Put the egg yolks in another bowl and whisk them together, Add a little of the milk and whisk again to combine, before adding the rest. Wash the pan, sieve and milk bowl. Pour the egg/milk mixture into the pan and heat gently, stirring constantly, until thickened to a custard that coats the back of a spoon. Strain the custard through the sieve into the clean bowl, add the bay leaves back in, cover with clingfilm to prevent a skin forming and leave to cool (if you can chill it overnight, even better). 

Churn the mixture in an ice cream machine. When nearly done, stir through the rice. 

Take the piping bag of sorbet from the freezer and hit it gently with a rolling pin to soften. Cut a large hole in the tip of the bag (approximately an inch in diameter) . Put a layer of rice cream in a container then pipe on thick swirls of sorbet. Cover with more ice cream and repeat until both mixtures are used up. Freeze until needed.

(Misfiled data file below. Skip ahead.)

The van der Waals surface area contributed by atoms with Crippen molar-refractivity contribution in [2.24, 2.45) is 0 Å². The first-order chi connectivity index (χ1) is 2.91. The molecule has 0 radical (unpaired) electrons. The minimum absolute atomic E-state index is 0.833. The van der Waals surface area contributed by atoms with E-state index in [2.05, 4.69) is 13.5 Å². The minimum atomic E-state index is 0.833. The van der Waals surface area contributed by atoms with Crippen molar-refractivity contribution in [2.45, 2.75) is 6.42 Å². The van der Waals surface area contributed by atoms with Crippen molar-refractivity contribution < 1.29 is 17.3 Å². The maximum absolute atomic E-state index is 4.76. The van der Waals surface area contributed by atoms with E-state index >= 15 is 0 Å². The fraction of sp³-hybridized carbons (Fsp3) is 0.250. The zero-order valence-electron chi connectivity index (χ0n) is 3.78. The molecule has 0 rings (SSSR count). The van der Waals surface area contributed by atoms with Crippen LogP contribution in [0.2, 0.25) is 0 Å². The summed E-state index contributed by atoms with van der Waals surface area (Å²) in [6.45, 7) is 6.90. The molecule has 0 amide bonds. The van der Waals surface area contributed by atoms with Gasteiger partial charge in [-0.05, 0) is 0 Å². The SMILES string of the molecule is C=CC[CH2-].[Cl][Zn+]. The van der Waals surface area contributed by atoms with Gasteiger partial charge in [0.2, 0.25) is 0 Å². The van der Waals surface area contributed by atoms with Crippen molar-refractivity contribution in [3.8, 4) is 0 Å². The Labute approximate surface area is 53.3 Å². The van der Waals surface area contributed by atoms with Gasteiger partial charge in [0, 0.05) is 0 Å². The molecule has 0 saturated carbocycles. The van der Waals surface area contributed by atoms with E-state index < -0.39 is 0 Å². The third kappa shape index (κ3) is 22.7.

Remove from the freezer five minutes before serving. 

If And Ands Were Pots And Pans

You don't have to go to all the faff of marbling the two ices. You could just serve a scoop of each. Or, for a frozen riff on nursery tea, marble jam through the rice cream. Roasted fruit or a compote would be a slightly more sophisticated alternative. 

The bay flavour in the custard will seem really strong, especially if you leave it overnight but remember that everything is diminished slightly by freezing. If you weren't serving it with the sorbet, other flavourings wold work well instead of or as well as the bay. Nutmeg seems the obvious choice but lemon zest, cinnamon, cloves etc. would also be good.

I made long thin tuilles (Leiths recipe) and twirled them round a wooden spoon handle but any biscuit would be a nice accompaniment. Or toasted nuts. 





Sycamore Smyth X BAM Bacon (Part 1)